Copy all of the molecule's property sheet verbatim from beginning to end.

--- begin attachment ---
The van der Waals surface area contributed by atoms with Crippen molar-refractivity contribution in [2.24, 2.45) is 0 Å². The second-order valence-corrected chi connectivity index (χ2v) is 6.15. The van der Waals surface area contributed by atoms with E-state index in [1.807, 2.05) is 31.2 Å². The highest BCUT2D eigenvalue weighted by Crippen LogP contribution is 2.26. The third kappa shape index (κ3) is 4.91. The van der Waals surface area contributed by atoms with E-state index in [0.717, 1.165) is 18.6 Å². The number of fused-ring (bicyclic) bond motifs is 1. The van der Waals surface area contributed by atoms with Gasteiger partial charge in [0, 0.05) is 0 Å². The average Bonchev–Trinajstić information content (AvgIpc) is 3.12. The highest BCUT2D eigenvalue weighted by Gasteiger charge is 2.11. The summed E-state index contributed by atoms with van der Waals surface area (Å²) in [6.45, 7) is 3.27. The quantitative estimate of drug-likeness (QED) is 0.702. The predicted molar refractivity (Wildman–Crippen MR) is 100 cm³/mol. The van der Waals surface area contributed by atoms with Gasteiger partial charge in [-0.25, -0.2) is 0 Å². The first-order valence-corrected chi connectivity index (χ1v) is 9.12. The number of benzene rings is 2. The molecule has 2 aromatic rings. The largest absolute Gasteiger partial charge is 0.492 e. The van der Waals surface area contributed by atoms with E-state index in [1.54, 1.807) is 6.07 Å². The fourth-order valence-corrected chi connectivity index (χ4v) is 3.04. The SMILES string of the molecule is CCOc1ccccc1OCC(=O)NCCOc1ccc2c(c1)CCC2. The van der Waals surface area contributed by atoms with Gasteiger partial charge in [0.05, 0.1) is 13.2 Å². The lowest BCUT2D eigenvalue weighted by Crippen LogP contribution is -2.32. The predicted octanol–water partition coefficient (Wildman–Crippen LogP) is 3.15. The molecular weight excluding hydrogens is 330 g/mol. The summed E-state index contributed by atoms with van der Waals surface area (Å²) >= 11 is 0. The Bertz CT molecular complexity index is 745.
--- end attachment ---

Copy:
The van der Waals surface area contributed by atoms with Crippen molar-refractivity contribution in [2.24, 2.45) is 0 Å². The second-order valence-corrected chi connectivity index (χ2v) is 6.15. The van der Waals surface area contributed by atoms with E-state index in [1.807, 2.05) is 31.2 Å². The highest BCUT2D eigenvalue weighted by Crippen LogP contribution is 2.26. The third kappa shape index (κ3) is 4.91. The van der Waals surface area contributed by atoms with E-state index in [0.717, 1.165) is 18.6 Å². The number of fused-ring (bicyclic) bond motifs is 1. The van der Waals surface area contributed by atoms with Gasteiger partial charge in [0, 0.05) is 0 Å². The average Bonchev–Trinajstić information content (AvgIpc) is 3.12. The highest BCUT2D eigenvalue weighted by Gasteiger charge is 2.11. The summed E-state index contributed by atoms with van der Waals surface area (Å²) in [6.45, 7) is 3.27. The quantitative estimate of drug-likeness (QED) is 0.702. The predicted molar refractivity (Wildman–Crippen MR) is 100 cm³/mol. The van der Waals surface area contributed by atoms with Gasteiger partial charge in [-0.25, -0.2) is 0 Å². The first-order valence-corrected chi connectivity index (χ1v) is 9.12. The number of benzene rings is 2. The molecule has 2 aromatic rings. The largest absolute Gasteiger partial charge is 0.492 e. The van der Waals surface area contributed by atoms with E-state index in [1.54, 1.807) is 6.07 Å². The fourth-order valence-corrected chi connectivity index (χ4v) is 3.04. The SMILES string of the molecule is CCOc1ccccc1OCC(=O)NCCOc1ccc2c(c1)CCC2. The van der Waals surface area contributed by atoms with Gasteiger partial charge in [0.05, 0.1) is 13.2 Å². The lowest BCUT2D eigenvalue weighted by Crippen LogP contribution is -2.32. The predicted octanol–water partition coefficient (Wildman–Crippen LogP) is 3.15. The molecular weight excluding hydrogens is 330 g/mol. The summed E-state index contributed by atoms with van der Waals surface area (Å²) >= 11 is 0. The Bertz CT molecular complexity index is 745.